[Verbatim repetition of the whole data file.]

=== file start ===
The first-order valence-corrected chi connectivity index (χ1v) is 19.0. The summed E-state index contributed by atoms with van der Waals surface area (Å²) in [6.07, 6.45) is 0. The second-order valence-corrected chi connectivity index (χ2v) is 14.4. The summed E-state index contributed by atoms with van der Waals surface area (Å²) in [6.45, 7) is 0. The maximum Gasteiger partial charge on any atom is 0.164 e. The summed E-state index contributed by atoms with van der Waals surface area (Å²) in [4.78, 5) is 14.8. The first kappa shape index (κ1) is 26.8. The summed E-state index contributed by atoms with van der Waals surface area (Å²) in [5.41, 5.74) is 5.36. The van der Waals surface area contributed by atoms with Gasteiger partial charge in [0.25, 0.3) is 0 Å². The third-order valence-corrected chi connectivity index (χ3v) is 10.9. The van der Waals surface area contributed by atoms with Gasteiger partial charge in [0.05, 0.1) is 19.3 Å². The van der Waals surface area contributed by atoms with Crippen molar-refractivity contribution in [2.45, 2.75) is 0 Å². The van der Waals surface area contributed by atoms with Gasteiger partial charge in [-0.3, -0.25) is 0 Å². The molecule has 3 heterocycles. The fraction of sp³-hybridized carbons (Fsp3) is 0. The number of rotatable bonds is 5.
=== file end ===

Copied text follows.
The first-order valence-corrected chi connectivity index (χ1v) is 19.0. The summed E-state index contributed by atoms with van der Waals surface area (Å²) in [6.07, 6.45) is 0. The second-order valence-corrected chi connectivity index (χ2v) is 14.4. The summed E-state index contributed by atoms with van der Waals surface area (Å²) in [6.45, 7) is 0. The maximum Gasteiger partial charge on any atom is 0.164 e. The summed E-state index contributed by atoms with van der Waals surface area (Å²) in [4.78, 5) is 14.8. The first kappa shape index (κ1) is 26.8. The summed E-state index contributed by atoms with van der Waals surface area (Å²) in [5.41, 5.74) is 5.36. The van der Waals surface area contributed by atoms with Gasteiger partial charge in [0.25, 0.3) is 0 Å². The third-order valence-corrected chi connectivity index (χ3v) is 10.9. The van der Waals surface area contributed by atoms with Gasteiger partial charge in [0.05, 0.1) is 19.3 Å². The van der Waals surface area contributed by atoms with Crippen molar-refractivity contribution in [2.45, 2.75) is 0 Å². The van der Waals surface area contributed by atoms with Gasteiger partial charge in [-0.3, -0.25) is 0 Å². The molecule has 3 heterocycles. The fraction of sp³-hybridized carbons (Fsp3) is 0. The number of rotatable bonds is 5.